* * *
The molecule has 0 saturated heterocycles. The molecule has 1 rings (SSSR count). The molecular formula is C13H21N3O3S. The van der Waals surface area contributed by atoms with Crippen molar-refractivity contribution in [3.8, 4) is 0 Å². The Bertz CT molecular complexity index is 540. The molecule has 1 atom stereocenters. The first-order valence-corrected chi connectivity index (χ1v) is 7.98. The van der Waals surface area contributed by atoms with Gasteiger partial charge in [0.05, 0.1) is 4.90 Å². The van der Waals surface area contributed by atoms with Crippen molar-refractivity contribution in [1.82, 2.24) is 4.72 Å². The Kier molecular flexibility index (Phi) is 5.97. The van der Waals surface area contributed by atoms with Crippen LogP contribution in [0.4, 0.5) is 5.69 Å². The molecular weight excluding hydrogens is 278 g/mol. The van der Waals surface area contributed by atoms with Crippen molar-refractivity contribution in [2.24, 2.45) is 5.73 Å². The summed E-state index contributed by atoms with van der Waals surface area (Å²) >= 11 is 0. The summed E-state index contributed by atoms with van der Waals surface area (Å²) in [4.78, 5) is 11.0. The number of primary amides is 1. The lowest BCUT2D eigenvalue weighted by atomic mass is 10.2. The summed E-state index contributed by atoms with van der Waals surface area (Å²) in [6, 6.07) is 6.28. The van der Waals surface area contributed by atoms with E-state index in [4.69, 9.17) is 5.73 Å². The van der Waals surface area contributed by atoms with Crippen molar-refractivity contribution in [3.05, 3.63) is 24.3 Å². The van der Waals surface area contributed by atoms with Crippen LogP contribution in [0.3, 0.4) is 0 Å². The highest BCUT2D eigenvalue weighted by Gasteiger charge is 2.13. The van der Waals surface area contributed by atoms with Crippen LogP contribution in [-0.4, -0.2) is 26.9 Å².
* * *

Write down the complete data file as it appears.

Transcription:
The molecule has 0 saturated heterocycles. The molecule has 1 rings (SSSR count). The molecular formula is C13H21N3O3S. The van der Waals surface area contributed by atoms with Crippen molar-refractivity contribution in [3.8, 4) is 0 Å². The Bertz CT molecular complexity index is 540. The molecule has 1 atom stereocenters. The first-order valence-corrected chi connectivity index (χ1v) is 7.98. The van der Waals surface area contributed by atoms with Gasteiger partial charge in [0.05, 0.1) is 4.90 Å². The van der Waals surface area contributed by atoms with Crippen molar-refractivity contribution in [1.82, 2.24) is 4.72 Å². The Kier molecular flexibility index (Phi) is 5.97. The van der Waals surface area contributed by atoms with Crippen LogP contribution in [0.4, 0.5) is 5.69 Å². The molecular weight excluding hydrogens is 278 g/mol. The van der Waals surface area contributed by atoms with Crippen molar-refractivity contribution in [2.24, 2.45) is 5.73 Å². The summed E-state index contributed by atoms with van der Waals surface area (Å²) >= 11 is 0. The summed E-state index contributed by atoms with van der Waals surface area (Å²) in [4.78, 5) is 11.0. The number of primary amides is 1. The lowest BCUT2D eigenvalue weighted by atomic mass is 10.2. The summed E-state index contributed by atoms with van der Waals surface area (Å²) in [6, 6.07) is 6.28. The van der Waals surface area contributed by atoms with E-state index in [4.69, 9.17) is 5.73 Å². The van der Waals surface area contributed by atoms with Crippen molar-refractivity contribution in [3.05, 3.63) is 24.3 Å². The van der Waals surface area contributed by atoms with Crippen LogP contribution in [0.3, 0.4) is 0 Å². The highest BCUT2D eigenvalue weighted by Gasteiger charge is 2.13. The van der Waals surface area contributed by atoms with Crippen LogP contribution in [-0.4, -0.2) is 26.9 Å².